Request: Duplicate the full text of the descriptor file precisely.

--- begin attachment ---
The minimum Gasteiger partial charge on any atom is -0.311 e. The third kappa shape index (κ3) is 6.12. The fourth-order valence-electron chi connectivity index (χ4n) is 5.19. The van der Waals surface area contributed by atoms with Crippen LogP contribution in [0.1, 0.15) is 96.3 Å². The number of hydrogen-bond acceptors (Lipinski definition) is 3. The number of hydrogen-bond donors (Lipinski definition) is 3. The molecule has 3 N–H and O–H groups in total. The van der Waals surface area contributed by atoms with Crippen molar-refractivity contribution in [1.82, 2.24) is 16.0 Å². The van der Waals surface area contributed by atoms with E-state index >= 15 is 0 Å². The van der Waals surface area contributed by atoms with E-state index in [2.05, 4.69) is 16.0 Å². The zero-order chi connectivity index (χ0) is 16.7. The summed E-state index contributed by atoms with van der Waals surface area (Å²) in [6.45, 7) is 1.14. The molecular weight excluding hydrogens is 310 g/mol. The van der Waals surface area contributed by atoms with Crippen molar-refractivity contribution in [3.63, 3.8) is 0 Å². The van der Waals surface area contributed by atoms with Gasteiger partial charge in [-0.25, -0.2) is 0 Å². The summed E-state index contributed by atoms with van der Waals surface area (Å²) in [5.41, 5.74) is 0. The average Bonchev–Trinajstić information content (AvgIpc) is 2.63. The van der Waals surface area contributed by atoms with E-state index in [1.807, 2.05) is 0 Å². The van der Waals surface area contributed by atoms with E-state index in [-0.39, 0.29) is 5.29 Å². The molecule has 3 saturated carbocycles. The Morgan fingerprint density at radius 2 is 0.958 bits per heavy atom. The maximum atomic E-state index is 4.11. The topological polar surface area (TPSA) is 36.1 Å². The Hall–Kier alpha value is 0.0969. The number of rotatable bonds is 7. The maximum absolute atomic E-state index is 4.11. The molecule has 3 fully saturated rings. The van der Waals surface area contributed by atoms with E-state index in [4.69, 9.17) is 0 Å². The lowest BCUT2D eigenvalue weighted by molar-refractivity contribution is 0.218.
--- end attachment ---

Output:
The minimum Gasteiger partial charge on any atom is -0.311 e. The third kappa shape index (κ3) is 6.12. The fourth-order valence-electron chi connectivity index (χ4n) is 5.19. The van der Waals surface area contributed by atoms with Crippen LogP contribution in [0.1, 0.15) is 96.3 Å². The number of hydrogen-bond acceptors (Lipinski definition) is 3. The number of hydrogen-bond donors (Lipinski definition) is 3. The molecule has 3 N–H and O–H groups in total. The van der Waals surface area contributed by atoms with Crippen molar-refractivity contribution in [1.82, 2.24) is 16.0 Å². The van der Waals surface area contributed by atoms with E-state index >= 15 is 0 Å². The van der Waals surface area contributed by atoms with E-state index in [2.05, 4.69) is 16.0 Å². The zero-order chi connectivity index (χ0) is 16.7. The summed E-state index contributed by atoms with van der Waals surface area (Å²) in [6.45, 7) is 1.14. The molecular weight excluding hydrogens is 310 g/mol. The van der Waals surface area contributed by atoms with Crippen molar-refractivity contribution in [3.63, 3.8) is 0 Å². The van der Waals surface area contributed by atoms with Gasteiger partial charge in [-0.25, -0.2) is 0 Å². The summed E-state index contributed by atoms with van der Waals surface area (Å²) in [5.41, 5.74) is 0. The average Bonchev–Trinajstić information content (AvgIpc) is 2.63. The van der Waals surface area contributed by atoms with E-state index in [1.807, 2.05) is 0 Å². The van der Waals surface area contributed by atoms with E-state index in [-0.39, 0.29) is 5.29 Å². The molecule has 3 saturated carbocycles. The Morgan fingerprint density at radius 2 is 0.958 bits per heavy atom. The maximum atomic E-state index is 4.11. The topological polar surface area (TPSA) is 36.1 Å². The Hall–Kier alpha value is 0.0969. The number of rotatable bonds is 7. The maximum absolute atomic E-state index is 4.11. The molecule has 3 fully saturated rings. The van der Waals surface area contributed by atoms with E-state index in [4.69, 9.17) is 0 Å². The lowest BCUT2D eigenvalue weighted by molar-refractivity contribution is 0.218.